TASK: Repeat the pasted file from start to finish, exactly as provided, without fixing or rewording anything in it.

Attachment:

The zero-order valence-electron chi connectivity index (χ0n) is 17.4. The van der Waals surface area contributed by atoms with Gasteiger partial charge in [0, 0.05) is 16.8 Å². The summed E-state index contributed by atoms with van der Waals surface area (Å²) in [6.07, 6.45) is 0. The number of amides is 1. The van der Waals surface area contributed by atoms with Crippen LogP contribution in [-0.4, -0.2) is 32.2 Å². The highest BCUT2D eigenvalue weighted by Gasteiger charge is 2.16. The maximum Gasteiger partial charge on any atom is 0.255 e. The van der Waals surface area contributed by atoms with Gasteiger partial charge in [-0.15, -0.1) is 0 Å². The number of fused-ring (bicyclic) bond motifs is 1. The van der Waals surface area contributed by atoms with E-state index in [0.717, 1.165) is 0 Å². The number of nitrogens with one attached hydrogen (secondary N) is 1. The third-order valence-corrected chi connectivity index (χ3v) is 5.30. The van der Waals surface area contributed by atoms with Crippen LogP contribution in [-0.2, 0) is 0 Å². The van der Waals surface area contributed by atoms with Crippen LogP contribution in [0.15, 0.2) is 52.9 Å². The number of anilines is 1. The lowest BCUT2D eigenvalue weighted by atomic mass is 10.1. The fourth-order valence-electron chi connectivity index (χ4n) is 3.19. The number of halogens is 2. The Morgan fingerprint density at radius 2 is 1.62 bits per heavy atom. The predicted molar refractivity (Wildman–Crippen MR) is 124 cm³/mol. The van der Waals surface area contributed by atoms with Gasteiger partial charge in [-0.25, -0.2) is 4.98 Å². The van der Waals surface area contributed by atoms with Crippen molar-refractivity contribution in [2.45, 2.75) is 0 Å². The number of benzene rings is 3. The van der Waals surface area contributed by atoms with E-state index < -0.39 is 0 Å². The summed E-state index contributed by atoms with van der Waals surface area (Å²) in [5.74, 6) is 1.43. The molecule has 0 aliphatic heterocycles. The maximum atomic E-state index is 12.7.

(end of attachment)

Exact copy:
The zero-order valence-electron chi connectivity index (χ0n) is 17.4. The van der Waals surface area contributed by atoms with Gasteiger partial charge in [0, 0.05) is 16.8 Å². The summed E-state index contributed by atoms with van der Waals surface area (Å²) in [6.07, 6.45) is 0. The number of amides is 1. The van der Waals surface area contributed by atoms with Crippen LogP contribution in [-0.4, -0.2) is 32.2 Å². The highest BCUT2D eigenvalue weighted by Gasteiger charge is 2.16. The maximum Gasteiger partial charge on any atom is 0.255 e. The van der Waals surface area contributed by atoms with Gasteiger partial charge in [-0.15, -0.1) is 0 Å². The number of fused-ring (bicyclic) bond motifs is 1. The van der Waals surface area contributed by atoms with E-state index in [0.717, 1.165) is 0 Å². The number of nitrogens with one attached hydrogen (secondary N) is 1. The third-order valence-corrected chi connectivity index (χ3v) is 5.30. The van der Waals surface area contributed by atoms with Crippen LogP contribution in [-0.2, 0) is 0 Å². The van der Waals surface area contributed by atoms with Crippen LogP contribution in [0.15, 0.2) is 52.9 Å². The number of anilines is 1. The lowest BCUT2D eigenvalue weighted by atomic mass is 10.1. The fourth-order valence-electron chi connectivity index (χ4n) is 3.19. The number of halogens is 2. The Morgan fingerprint density at radius 2 is 1.62 bits per heavy atom. The predicted molar refractivity (Wildman–Crippen MR) is 124 cm³/mol. The van der Waals surface area contributed by atoms with Gasteiger partial charge in [-0.25, -0.2) is 4.98 Å². The van der Waals surface area contributed by atoms with Crippen molar-refractivity contribution in [2.45, 2.75) is 0 Å². The number of benzene rings is 3. The van der Waals surface area contributed by atoms with E-state index < -0.39 is 0 Å². The summed E-state index contributed by atoms with van der Waals surface area (Å²) in [5.74, 6) is 1.43. The molecule has 0 aliphatic heterocycles. The maximum atomic E-state index is 12.7.